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British Imperial threads?

Discussion in 'Gunsmithing and Repairs' started by Kerf, Aug 14, 2013.

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  1. Kerf

    Kerf Member

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    I’m making a new stock for a Vickers Armstrong martini type barreled action and the action screws are giving me a fit. The action screws seem to be threaded ¼”- 26, a non-standard screw pitch. I say, “seems to be” because the screw goes into a thread checker of a ¼”-28 loosely and at ¼”-32 it’s very tight. The major diameter on the threads is .234, while the minor diameter between the threads is .201. Not exactly what you would call a quarter inch bolt. Normally, a quarter inch bolt would measure .245/.222 m/l.

    These “action screws” go through a sleeve, not unlike a pillar-bedding sleeve, which is threaded internally and externally. The external threads of the sleeve screw into the wood stock, (like a threaded insert used in knock down furniture), and the internal threads fit the screw itself for a few turns, then the screw slips through and goes on to thread into the barrel action itself. Basically, the internal threads in the sleeve act as a “keeper” so you don’t lose the screws when you loosen them to take the stock off the barrel.

    So, my question is: can I convert this over to a ¼”- 28 standard size by simply running that size tap, (as one consort suggested,) or will that just bugger up the situation? I would also have to rethread the sleeve internally and the screw itself. If that isn”t going to work perfectly, I’d rather not muck up the situation, just for the sake of expediency. I’d have to find another more suitable solution, if that’s the case.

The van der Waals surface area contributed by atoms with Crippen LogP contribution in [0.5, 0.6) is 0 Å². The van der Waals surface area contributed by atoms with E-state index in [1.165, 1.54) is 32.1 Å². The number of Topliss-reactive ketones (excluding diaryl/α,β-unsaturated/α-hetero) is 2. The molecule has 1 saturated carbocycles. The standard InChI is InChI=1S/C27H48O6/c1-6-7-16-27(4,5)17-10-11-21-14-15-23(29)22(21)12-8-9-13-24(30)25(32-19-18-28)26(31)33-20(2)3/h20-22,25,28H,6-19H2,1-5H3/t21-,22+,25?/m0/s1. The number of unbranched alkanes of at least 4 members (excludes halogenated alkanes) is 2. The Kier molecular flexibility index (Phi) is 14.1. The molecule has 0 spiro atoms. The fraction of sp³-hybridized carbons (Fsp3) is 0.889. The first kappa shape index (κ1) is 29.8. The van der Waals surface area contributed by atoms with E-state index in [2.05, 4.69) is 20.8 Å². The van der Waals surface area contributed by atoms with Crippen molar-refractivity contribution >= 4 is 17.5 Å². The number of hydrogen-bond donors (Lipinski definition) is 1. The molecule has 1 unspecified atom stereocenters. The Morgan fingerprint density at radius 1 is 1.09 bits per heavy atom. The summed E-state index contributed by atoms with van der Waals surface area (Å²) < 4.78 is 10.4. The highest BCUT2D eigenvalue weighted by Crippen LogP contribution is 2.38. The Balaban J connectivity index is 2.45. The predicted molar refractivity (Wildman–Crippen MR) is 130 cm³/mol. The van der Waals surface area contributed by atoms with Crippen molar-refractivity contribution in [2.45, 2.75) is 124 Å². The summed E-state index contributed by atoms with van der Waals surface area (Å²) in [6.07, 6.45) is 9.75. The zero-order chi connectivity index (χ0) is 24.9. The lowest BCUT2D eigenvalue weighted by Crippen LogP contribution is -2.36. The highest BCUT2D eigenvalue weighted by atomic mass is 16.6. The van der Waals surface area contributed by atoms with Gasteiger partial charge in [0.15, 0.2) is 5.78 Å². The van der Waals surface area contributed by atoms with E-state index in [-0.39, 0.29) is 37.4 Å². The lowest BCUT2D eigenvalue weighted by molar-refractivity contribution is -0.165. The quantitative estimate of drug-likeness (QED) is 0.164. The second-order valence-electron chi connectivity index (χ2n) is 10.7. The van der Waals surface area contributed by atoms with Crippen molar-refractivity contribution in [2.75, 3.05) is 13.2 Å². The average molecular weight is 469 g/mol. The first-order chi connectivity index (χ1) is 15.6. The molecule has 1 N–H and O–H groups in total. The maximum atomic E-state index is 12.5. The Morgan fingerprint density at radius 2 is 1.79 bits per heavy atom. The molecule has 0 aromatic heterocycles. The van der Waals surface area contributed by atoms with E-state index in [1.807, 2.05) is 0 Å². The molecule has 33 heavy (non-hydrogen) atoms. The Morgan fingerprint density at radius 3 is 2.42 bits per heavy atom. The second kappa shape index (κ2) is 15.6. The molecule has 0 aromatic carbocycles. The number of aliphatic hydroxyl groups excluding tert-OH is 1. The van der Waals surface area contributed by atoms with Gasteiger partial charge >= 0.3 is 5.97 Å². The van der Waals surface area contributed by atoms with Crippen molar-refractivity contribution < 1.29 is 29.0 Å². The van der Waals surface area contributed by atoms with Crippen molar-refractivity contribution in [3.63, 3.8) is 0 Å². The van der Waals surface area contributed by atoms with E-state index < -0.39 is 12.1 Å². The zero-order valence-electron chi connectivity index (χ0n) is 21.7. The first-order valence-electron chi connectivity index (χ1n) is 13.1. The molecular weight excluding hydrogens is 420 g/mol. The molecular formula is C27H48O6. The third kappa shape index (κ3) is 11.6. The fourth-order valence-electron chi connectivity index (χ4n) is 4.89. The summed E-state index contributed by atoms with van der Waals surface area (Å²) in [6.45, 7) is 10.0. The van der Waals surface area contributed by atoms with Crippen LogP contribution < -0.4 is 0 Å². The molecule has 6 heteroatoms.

One solution I considered was, basically, discarding the British screw and sleeve, drilling new holes in the barrel and action next to the old ones, and making new sleeves. That way, I can drill a hole in the butt of the rifle, and insert the old hardware (screw & sleeve) for the next owner to make their own decision how they choose.

    I also considered doing the next owner a favor by using J B Weld to fill the threads on all the parts and re-cutting new threads, thereby using the old hardware with new threads.

    Just not sure which is the best solution from a mechanical point of view. And, I’m not certain any of the above solutions would work at all. Any opines you might have would be greatly appreciated.

    Thanks, kerf.
     

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  2. Jim K

    Jim K Member

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    With the understanding that I don't have the parts and the rifle in hand, my first thought is what is the problem? Are the current threads in bad shape? The threads that go into wood shouldn't be a problem (I assume the sleeve is slotted for a screw driver) and the screw threads look OK. Unless the receiver threads are bad, I don't see a problem. Just replace the stuff in the new stock. I wouldn't change anything just to use a different threaded screw if the old one works OK.

    One thing not to do is to use JB Weld where there is any stress; the stuff is OK for what it was made for, but it has a reputation for being something like magic. One gentleman even suggested using it to patch a split shotgun barrel!!!

    Jim
     
  3. Kerf

    Kerf Member

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    I guess I should have mentioned that I'd like to use some inletting screws for fitting the barreled action to the stock. I'm working with a stock blank which is way over sized and would need to use some 2 1/2" headless screws while fitting. You end up taking the barreled action in and out a million times while fitting and the inletting screws are there to facilitate that.

    I don't like the idea of altering threads on the gun, I think they should remain unaltered.